CD is a set of techniques for increasing the volume and quality of community activity in a given population (“the community”) at two levels:

  1. within the community itself: to increase social networks and productivity—more friendships, less isolation, more volunteering, more mutual aid, more informal care, better flow of information, more trust and cooperation, and more behavior change;

  2. between the community and local services and authorities: better communication, dialogue, feedback, engagement, and involvement in service change and shared governance.

Action across a locality crystallizes in the form of a range of independent community groups and networks or public service user groups, such as sports clubs, careers’ groups, and youth clubs. Some are generated wholly by local residents; others are stimulated and supported by skilled enablers. Handfuls of people run such groups continuously, with more help occasionally, and a larger number still use their services or benefit from their activities. Most statutory agencies are aware of the local voluntary sector or a few community groups. What is less understood is that this sector is much more extensive if you include all the small and low-profile groups. Collectively, they have a major effect both directly on health and on the local population’s ability to engage with health agencies. This sector is weaker and more sparse in disadvantaged areas that make the most demand on the health services.

CD can play a significant role in local development by assisting new groups to emerge and helping both new and existing groups to negotiate with health agencies and other public bodies to improve services. For instance, community development work in a small town in southwest England enabled change across a range of sectors, including:

  • A new dental service established

  • Funding of £95 000 (157482 USD)to transform a derelict area into a play park

  • Planning for a new general practice surgery (clinic)

  • Well attended social events and football sessions

  • Improved relations with the housing department with tenants more satisfied

  • Summer holiday activities for all ages

  • A cooperative plan for social renewal agreed upon between the community and public agencies

The World Health Organization (WHO) European Office for Investment for Health Development uses the term health assets to mean the resources that individuals and communities have at their disposal, which protect against negative health outcomes and/or promote health status. These assets can be social, financial, physical, environmental, or human resources; for instance, education, employment skills, supportive social networks, natural resources, etc (Figure 1; Box 1).,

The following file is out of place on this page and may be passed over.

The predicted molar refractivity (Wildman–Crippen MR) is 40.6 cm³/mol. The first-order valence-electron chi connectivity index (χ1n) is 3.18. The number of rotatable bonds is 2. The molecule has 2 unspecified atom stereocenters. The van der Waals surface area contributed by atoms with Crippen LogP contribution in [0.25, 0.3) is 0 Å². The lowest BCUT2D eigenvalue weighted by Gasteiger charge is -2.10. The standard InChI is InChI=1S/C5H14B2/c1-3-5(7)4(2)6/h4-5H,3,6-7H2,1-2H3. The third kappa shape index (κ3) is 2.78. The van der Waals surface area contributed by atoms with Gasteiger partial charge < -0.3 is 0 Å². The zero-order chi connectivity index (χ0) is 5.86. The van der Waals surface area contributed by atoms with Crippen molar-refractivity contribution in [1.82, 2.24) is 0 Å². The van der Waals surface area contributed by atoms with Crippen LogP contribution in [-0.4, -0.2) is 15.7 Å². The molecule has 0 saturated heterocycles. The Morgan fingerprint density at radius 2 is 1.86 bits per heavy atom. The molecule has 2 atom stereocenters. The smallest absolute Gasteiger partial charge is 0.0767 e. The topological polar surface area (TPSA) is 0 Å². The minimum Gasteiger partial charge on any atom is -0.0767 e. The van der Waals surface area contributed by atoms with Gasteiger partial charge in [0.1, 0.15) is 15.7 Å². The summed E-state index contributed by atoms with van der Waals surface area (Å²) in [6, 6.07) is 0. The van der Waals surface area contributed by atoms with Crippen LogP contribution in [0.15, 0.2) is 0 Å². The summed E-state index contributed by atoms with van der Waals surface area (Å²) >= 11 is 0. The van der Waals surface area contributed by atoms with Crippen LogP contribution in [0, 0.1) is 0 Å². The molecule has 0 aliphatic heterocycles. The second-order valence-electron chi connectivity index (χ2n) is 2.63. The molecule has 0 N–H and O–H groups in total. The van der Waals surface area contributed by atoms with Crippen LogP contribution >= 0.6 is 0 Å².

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Figure 1

Asset-based community development.

Box 1 Asset-based Approaches

  • Working together, asset-based approaches complement the conventional model by identifying the range of protective and health-promoting factors that act together to support health and well-being and the policy options required to build and sustain these factors.

  • Seeing the population as a co-producer of health rather than simply a consumer of healthcare services, thus reducing the demand on scarce resources

  • Strengthening the capacity of individuals and communities to realize their potential for contributing to health development

  • Contributing to more equitable and sustainable social and economic development and hence the goals of other sectors


CD is best carried out through trained community development workers and with trained frontline service workers. The process begins with identifying the key issues that matter most to residents who are prepared to take local action, remembering that all issues have a benefit on health and well-being if tackled collectively. The underlying evidence base for this work, outlined later in the article, is that CD stimulates and deepens social networks, which in turn are health protective. The actual issues are important to the community, but are probably irrelevant to health gain. If the most ready residents want to start by dealing with antisocial behavior, housing, or environment, those become the initial priorities for the work. If social networks are expanding, the most relevant major issues will emerge. Then local agencies can more likely be persuaded to give their frontline workers space to get involved and to learn to see local residents as assets and sources of solutions, not merely as presenting needs (Box 2).

Box 2 Asset-based Work in Atlanta, Georgia